Wednesday, December 16, 2015

Top 10 Verses Of 2015

You know, for the overall let down that many saw 2014 as, one thing it was not lacking in was a couple handfuls of absolutely superb verses. Show-stopping, heart-pounding, pulverizing verses that'll stay with us for a long time. And while these next ten are just as memorable, the pack behind them just don't pack as much of a punch. This list spans every corner of the country, from the West Coast dominance to the Chi-town takeover, and every place along Hip-Hop's mainstream to underground spectrum. These were the ten best verses in 2015.

King Louie | Familiar | Surf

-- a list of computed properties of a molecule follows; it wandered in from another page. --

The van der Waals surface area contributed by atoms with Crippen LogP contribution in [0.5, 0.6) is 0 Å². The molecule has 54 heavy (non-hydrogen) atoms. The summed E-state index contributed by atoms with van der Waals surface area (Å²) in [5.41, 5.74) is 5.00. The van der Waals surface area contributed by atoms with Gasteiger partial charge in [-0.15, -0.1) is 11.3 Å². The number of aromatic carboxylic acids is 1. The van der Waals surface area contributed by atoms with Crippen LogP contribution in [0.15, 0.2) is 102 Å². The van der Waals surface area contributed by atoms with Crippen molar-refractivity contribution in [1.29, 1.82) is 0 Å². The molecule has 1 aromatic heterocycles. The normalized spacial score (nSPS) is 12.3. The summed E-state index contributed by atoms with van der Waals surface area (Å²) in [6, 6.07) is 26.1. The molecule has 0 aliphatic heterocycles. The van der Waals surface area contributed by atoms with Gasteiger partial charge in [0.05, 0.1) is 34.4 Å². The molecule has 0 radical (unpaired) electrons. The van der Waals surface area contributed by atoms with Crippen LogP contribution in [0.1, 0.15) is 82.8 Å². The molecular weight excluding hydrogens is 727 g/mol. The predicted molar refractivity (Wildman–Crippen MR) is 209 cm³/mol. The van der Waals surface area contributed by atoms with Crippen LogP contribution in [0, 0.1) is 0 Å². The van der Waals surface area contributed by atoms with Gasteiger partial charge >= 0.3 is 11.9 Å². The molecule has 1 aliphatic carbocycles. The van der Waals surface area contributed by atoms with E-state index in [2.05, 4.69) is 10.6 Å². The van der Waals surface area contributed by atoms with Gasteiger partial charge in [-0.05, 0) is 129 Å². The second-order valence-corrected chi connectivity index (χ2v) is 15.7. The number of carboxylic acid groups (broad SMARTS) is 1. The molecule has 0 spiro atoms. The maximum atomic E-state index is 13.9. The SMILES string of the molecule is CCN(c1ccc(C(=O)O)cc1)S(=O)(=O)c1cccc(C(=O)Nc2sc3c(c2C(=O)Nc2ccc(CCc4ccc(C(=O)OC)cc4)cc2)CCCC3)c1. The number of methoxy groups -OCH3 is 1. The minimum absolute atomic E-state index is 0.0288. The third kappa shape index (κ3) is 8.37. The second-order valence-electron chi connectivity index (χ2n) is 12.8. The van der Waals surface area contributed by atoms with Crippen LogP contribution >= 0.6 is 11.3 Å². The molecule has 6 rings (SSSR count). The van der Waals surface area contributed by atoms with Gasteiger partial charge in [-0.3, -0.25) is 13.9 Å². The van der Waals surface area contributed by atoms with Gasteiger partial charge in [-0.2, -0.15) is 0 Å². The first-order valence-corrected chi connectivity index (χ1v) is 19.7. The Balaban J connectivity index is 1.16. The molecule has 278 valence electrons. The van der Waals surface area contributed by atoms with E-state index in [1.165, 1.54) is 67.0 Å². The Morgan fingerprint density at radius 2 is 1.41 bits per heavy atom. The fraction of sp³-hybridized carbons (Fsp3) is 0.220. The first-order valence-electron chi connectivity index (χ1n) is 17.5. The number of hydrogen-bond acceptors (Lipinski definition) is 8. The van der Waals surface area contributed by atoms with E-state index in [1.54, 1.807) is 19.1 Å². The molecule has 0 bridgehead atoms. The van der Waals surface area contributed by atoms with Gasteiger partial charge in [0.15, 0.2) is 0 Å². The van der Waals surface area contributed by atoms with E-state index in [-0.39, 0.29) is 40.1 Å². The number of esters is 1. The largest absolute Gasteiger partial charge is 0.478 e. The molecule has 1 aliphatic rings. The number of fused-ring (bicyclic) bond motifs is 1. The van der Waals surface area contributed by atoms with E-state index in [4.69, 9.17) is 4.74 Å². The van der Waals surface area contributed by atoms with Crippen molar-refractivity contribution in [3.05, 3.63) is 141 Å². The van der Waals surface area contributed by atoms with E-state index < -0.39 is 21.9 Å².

Surf sure as hell had some surprises. From Busta Rhymes to J.Cole, the album was packaged with sure fire shocks. Now let's just hope what The Social Experiment is making right now sticks, because it's not just the instrumentation that's driving home a more positive message. From 'Wanna Be Cool's' indication that achieving popularity isn't always a thing to strive for, that being original is really the way to go, to 'Familiar's' tongue-in-cheek dissing of fine females who all attain to be the baddest bitch, despite all looking the same, Surf was filled with progressive thinking in the scope of Hip-Hop. And it was the latter that saw typically braggadocios-centered emcees taking a chance to riff on the girls they tend to attract. No longer were King Louie and Quavo in search of these girls, they were criticizing them for all looking familiar. The former, with a strange assortment of instrumentation thrown behind him, few of which he's been accustomed to, took the spotlight and held it, turning the joyful track and whipping it into lighthearted dissing. Flipping words and phrases given to these girls on their heads, fashionable playing up his boredom with the latest batch of trend-walkers, Louie jokingly paraded through an assortment of one-liners to drive home the point brilliantly.